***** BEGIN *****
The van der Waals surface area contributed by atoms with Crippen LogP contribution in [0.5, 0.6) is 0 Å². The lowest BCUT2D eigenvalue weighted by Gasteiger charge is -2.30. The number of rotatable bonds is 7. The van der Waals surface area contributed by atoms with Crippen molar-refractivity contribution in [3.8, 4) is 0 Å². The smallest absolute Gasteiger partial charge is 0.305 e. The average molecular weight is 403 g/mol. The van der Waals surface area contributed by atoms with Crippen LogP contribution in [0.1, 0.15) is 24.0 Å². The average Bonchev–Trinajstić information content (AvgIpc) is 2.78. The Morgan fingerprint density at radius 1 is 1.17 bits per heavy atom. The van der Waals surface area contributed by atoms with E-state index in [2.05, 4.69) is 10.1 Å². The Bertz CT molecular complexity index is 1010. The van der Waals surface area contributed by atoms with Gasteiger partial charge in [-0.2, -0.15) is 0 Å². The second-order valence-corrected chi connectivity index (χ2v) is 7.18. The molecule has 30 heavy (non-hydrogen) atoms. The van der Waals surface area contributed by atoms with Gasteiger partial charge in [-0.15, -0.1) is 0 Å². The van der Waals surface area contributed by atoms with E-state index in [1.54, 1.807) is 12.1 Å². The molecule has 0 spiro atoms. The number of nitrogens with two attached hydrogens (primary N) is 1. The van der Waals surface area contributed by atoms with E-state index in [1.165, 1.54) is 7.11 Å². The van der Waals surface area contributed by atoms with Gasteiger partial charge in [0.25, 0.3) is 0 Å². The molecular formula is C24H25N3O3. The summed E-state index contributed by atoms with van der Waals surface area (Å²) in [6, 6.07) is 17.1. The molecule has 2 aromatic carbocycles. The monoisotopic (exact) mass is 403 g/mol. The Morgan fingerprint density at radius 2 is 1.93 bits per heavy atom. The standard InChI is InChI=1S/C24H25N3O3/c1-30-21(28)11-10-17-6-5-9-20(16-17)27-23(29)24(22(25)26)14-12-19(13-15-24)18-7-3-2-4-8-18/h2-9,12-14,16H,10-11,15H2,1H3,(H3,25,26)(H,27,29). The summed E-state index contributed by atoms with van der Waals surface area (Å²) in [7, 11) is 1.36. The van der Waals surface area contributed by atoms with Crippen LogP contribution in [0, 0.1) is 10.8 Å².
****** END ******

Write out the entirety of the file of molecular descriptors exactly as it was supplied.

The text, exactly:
The van der Waals surface area contributed by atoms with Crippen LogP contribution in [0.5, 0.6) is 0 Å². The lowest BCUT2D eigenvalue weighted by Gasteiger charge is -2.30. The number of rotatable bonds is 7. The van der Waals surface area contributed by atoms with Crippen molar-refractivity contribution in [3.8, 4) is 0 Å². The smallest absolute Gasteiger partial charge is 0.305 e. The average molecular weight is 403 g/mol. The van der Waals surface area contributed by atoms with Crippen LogP contribution in [0.1, 0.15) is 24.0 Å². The average Bonchev–Trinajstić information content (AvgIpc) is 2.78. The Morgan fingerprint density at radius 1 is 1.17 bits per heavy atom. The van der Waals surface area contributed by atoms with E-state index in [2.05, 4.69) is 10.1 Å². The Bertz CT molecular complexity index is 1010. The van der Waals surface area contributed by atoms with Gasteiger partial charge in [-0.2, -0.15) is 0 Å². The second-order valence-corrected chi connectivity index (χ2v) is 7.18. The molecule has 30 heavy (non-hydrogen) atoms. The van der Waals surface area contributed by atoms with Gasteiger partial charge in [-0.15, -0.1) is 0 Å². The van der Waals surface area contributed by atoms with E-state index in [1.54, 1.807) is 12.1 Å². The molecule has 0 spiro atoms. The number of nitrogens with two attached hydrogens (primary N) is 1. The van der Waals surface area contributed by atoms with E-state index in [1.165, 1.54) is 7.11 Å². The van der Waals surface area contributed by atoms with Gasteiger partial charge in [0.25, 0.3) is 0 Å². The molecular formula is C24H25N3O3. The summed E-state index contributed by atoms with van der Waals surface area (Å²) in [6, 6.07) is 17.1. The molecule has 2 aromatic carbocycles. The monoisotopic (exact) mass is 403 g/mol. The Morgan fingerprint density at radius 2 is 1.93 bits per heavy atom. The standard InChI is InChI=1S/C24H25N3O3/c1-30-21(28)11-10-17-6-5-9-20(16-17)27-23(29)24(22(25)26)14-12-19(13-15-24)18-7-3-2-4-8-18/h2-9,12-14,16H,10-11,15H2,1H3,(H3,25,26)(H,27,29). The summed E-state index contributed by atoms with van der Waals surface area (Å²) in [7, 11) is 1.36. The van der Waals surface area contributed by atoms with Crippen LogP contribution in [0, 0.1) is 10.8 Å².